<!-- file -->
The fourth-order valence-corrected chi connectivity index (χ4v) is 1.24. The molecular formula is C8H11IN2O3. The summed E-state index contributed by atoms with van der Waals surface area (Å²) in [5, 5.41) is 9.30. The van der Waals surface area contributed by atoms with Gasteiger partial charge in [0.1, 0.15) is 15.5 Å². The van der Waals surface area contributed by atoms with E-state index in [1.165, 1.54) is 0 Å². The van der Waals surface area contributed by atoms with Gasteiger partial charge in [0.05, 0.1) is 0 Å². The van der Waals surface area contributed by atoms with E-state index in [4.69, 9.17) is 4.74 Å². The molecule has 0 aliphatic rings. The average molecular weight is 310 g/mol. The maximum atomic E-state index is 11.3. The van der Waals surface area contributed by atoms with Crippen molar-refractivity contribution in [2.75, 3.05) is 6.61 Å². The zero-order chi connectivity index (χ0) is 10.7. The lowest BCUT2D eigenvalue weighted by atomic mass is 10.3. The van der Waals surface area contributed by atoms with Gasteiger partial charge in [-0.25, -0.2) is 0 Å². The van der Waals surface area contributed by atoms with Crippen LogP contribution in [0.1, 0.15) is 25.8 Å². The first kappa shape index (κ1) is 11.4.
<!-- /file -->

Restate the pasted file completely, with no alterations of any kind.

The fourth-order valence-corrected chi connectivity index (χ4v) is 1.24. The molecular formula is C8H11IN2O3. The summed E-state index contributed by atoms with van der Waals surface area (Å²) in [5, 5.41) is 9.30. The van der Waals surface area contributed by atoms with Gasteiger partial charge in [0.1, 0.15) is 15.5 Å². The van der Waals surface area contributed by atoms with E-state index in [1.165, 1.54) is 0 Å². The van der Waals surface area contributed by atoms with Gasteiger partial charge in [0.05, 0.1) is 0 Å². The van der Waals surface area contributed by atoms with E-state index in [4.69, 9.17) is 4.74 Å². The molecule has 0 aliphatic rings. The average molecular weight is 310 g/mol. The maximum atomic E-state index is 11.3. The van der Waals surface area contributed by atoms with Crippen molar-refractivity contribution in [2.75, 3.05) is 6.61 Å². The zero-order chi connectivity index (χ0) is 10.7. The lowest BCUT2D eigenvalue weighted by atomic mass is 10.3. The van der Waals surface area contributed by atoms with Gasteiger partial charge in [-0.25, -0.2) is 0 Å². The van der Waals surface area contributed by atoms with Crippen LogP contribution in [0.1, 0.15) is 25.8 Å². The first kappa shape index (κ1) is 11.4.